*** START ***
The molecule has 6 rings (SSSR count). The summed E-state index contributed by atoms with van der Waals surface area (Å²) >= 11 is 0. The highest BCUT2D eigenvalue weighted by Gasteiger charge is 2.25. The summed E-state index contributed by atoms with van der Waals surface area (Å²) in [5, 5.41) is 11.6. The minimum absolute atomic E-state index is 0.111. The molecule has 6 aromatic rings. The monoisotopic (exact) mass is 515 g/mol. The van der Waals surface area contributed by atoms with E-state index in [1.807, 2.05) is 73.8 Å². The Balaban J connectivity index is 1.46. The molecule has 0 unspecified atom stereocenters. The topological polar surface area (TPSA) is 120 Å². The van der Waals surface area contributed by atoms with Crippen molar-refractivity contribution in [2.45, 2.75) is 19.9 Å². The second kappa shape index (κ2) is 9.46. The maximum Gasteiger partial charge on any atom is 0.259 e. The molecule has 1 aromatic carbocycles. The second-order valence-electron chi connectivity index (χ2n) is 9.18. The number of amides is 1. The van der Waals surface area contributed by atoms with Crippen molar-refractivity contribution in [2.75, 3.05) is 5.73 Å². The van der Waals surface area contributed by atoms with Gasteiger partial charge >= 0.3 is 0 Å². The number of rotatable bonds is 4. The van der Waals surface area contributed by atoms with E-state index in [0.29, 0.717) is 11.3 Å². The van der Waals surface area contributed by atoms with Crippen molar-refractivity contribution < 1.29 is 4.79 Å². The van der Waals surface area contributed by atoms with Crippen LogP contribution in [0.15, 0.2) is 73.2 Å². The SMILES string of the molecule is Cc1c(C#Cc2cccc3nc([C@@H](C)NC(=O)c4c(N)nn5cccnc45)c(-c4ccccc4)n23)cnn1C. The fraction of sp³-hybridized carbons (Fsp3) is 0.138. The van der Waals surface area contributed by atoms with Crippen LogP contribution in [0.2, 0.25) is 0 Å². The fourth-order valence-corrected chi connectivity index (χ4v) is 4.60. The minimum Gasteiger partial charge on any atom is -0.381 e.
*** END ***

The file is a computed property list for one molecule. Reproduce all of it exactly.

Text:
The molecule has 6 rings (SSSR count). The summed E-state index contributed by atoms with van der Waals surface area (Å²) >= 11 is 0. The highest BCUT2D eigenvalue weighted by Gasteiger charge is 2.25. The summed E-state index contributed by atoms with van der Waals surface area (Å²) in [5, 5.41) is 11.6. The minimum absolute atomic E-state index is 0.111. The molecule has 6 aromatic rings. The monoisotopic (exact) mass is 515 g/mol. The van der Waals surface area contributed by atoms with E-state index in [1.807, 2.05) is 73.8 Å². The Balaban J connectivity index is 1.46. The molecule has 0 unspecified atom stereocenters. The topological polar surface area (TPSA) is 120 Å². The van der Waals surface area contributed by atoms with Crippen molar-refractivity contribution in [2.45, 2.75) is 19.9 Å². The second kappa shape index (κ2) is 9.46. The maximum Gasteiger partial charge on any atom is 0.259 e. The molecule has 1 aromatic carbocycles. The second-order valence-electron chi connectivity index (χ2n) is 9.18. The number of amides is 1. The van der Waals surface area contributed by atoms with Crippen molar-refractivity contribution in [2.75, 3.05) is 5.73 Å². The van der Waals surface area contributed by atoms with Gasteiger partial charge >= 0.3 is 0 Å². The number of rotatable bonds is 4. The van der Waals surface area contributed by atoms with E-state index in [0.29, 0.717) is 11.3 Å². The van der Waals surface area contributed by atoms with Crippen molar-refractivity contribution < 1.29 is 4.79 Å². The van der Waals surface area contributed by atoms with Crippen LogP contribution in [0.15, 0.2) is 73.2 Å². The SMILES string of the molecule is Cc1c(C#Cc2cccc3nc([C@@H](C)NC(=O)c4c(N)nn5cccnc45)c(-c4ccccc4)n23)cnn1C. The fraction of sp³-hybridized carbons (Fsp3) is 0.138. The van der Waals surface area contributed by atoms with Crippen LogP contribution in [0.2, 0.25) is 0 Å². The fourth-order valence-corrected chi connectivity index (χ4v) is 4.60. The minimum Gasteiger partial charge on any atom is -0.381 e.